On Thursday, May 20, the Spanish Prime Minister presented a voluminous plan developed by a hundred researchers from more than 40 universities, NGOs and international organisations over a year and aimed at transforming Spain into a socialist utopia with no personal freedom.
Published: May 24, 2021, 8:58 am
Socialist PM Pedro Sanchez presented a 675-page plan entitled Spain 2050, foundations and proposals for a long-term national strategy, inviting a collective reflection on the challenges of the country after the pandemic, in an effort to propose the kind of country “we want to be in 30 years”.
“The vision of the future must be that of the state and not the government. The present occupies us, but we must also worry about the future,” said the Prime Minister. The so-called Spain 2050 project, a “collective reflection” on the future of the country “in the post-COVID world” for the next 30 years, was met with criticism however.
The Spanish newspaper El Mundo deduced that according to Sanchez’s plan for 2050, Spaniards will no longer own a personal car or house and will have to share an apartment. They will be forced to forgo flights for short-haul journeys and will have to use the train instead. In terms of employment, they will only be offered temporary or fixed-term contracts and may have to work until the age of 70 before retiring. They will have to eat less meat and pay more taxes for drinking or smoking. And efforts will be made to increase immigration.
The document, developed with the input of over 100 experts from various fields, is now open to amendments from political parties, local and regional authorities, trade unions and employer groups, non-profit organizations and universities.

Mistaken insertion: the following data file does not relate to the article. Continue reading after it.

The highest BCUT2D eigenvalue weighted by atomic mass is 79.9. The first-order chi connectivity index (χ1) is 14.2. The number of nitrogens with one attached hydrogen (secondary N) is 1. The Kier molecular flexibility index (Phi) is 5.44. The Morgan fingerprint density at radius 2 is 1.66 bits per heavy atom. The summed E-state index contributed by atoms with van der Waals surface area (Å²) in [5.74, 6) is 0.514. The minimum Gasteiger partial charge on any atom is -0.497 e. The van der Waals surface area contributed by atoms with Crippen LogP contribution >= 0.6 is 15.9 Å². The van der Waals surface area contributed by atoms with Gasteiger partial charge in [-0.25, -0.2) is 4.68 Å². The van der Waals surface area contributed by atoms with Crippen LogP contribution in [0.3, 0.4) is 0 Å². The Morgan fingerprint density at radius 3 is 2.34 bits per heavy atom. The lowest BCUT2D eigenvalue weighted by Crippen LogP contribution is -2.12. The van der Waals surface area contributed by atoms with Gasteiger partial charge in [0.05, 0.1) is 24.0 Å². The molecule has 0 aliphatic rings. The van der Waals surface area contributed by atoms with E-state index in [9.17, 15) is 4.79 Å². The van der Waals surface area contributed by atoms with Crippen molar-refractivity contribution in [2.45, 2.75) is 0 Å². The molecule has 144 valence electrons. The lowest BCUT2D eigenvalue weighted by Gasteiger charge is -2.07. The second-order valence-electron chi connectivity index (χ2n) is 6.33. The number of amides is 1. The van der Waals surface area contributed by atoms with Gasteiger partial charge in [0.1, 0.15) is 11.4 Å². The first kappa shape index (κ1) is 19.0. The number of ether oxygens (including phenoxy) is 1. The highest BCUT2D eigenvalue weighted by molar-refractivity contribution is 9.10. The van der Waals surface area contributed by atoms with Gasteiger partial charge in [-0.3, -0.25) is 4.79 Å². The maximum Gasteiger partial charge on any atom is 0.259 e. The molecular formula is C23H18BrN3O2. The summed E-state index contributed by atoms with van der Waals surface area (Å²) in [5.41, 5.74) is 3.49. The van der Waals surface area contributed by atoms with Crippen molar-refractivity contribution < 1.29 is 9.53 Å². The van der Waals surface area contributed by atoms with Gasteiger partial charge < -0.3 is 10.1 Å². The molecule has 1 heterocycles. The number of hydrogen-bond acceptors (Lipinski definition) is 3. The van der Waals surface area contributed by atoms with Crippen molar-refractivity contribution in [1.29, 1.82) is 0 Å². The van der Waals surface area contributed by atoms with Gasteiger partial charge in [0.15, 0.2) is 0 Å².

The ambitious project aims at propelling Spain into the ranks of the “most prosperous countries in Europe”, but nothing indicates that these proposals will enhance prosperity or find an echo within the Spanish population, weary of a long governmental instability.
The document provides for the introduction of the “frequent flyer rate” or the establishment of taxes on airline tickets according to the proximity of the destination in order to reduce its environmental impact. In addition, the authors of the study recommend banning flights on those journeys that can be made by train in less than 2,5 hours.
To achieve this goal, the plan proposes to progressively raise the tax rates on diesel and gasoline consumption until both are equal to the average rate of the richest countries in the European Union. FREE WEST MEDIA read more